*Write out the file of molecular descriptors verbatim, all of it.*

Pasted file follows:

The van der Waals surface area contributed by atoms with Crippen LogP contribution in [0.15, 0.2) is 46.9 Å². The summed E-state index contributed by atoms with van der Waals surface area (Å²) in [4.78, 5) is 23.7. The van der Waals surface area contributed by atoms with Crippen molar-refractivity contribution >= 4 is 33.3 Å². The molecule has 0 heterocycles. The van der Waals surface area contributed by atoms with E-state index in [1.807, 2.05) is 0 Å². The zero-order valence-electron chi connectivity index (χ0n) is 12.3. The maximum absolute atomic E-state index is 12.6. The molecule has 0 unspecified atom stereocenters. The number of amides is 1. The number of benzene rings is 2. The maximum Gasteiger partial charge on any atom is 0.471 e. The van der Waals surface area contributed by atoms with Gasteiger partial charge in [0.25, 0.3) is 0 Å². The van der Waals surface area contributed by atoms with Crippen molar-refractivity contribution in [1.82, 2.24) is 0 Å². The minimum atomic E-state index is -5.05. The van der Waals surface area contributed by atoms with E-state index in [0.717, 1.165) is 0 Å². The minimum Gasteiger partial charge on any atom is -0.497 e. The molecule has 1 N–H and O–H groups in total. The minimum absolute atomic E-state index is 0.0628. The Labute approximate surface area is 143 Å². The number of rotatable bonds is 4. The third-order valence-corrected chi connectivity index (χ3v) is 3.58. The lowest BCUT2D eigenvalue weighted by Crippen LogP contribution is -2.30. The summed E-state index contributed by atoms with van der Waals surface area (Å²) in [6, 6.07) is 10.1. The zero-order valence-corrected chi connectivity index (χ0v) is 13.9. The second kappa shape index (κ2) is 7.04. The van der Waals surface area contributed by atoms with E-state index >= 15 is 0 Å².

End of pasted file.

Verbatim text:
The van der Waals surface area contributed by atoms with Crippen LogP contribution in [0.15, 0.2) is 46.9 Å². The summed E-state index contributed by atoms with van der Waals surface area (Å²) in [4.78, 5) is 23.7. The van der Waals surface area contributed by atoms with Crippen molar-refractivity contribution >= 4 is 33.3 Å². The molecule has 0 heterocycles. The van der Waals surface area contributed by atoms with E-state index in [1.807, 2.05) is 0 Å². The zero-order valence-electron chi connectivity index (χ0n) is 12.3. The maximum absolute atomic E-state index is 12.6. The molecule has 0 unspecified atom stereocenters. The number of amides is 1. The number of benzene rings is 2. The maximum Gasteiger partial charge on any atom is 0.471 e. The van der Waals surface area contributed by atoms with Gasteiger partial charge in [0.25, 0.3) is 0 Å². The van der Waals surface area contributed by atoms with Crippen molar-refractivity contribution in [1.82, 2.24) is 0 Å². The minimum atomic E-state index is -5.05. The van der Waals surface area contributed by atoms with E-state index in [0.717, 1.165) is 0 Å². The minimum Gasteiger partial charge on any atom is -0.497 e. The molecule has 1 N–H and O–H groups in total. The minimum absolute atomic E-state index is 0.0628. The Labute approximate surface area is 143 Å². The number of rotatable bonds is 4. The third-order valence-corrected chi connectivity index (χ3v) is 3.58. The lowest BCUT2D eigenvalue weighted by Crippen LogP contribution is -2.30. The summed E-state index contributed by atoms with van der Waals surface area (Å²) in [6, 6.07) is 10.1. The zero-order valence-corrected chi connectivity index (χ0v) is 13.9. The second kappa shape index (κ2) is 7.04. The van der Waals surface area contributed by atoms with E-state index >= 15 is 0 Å².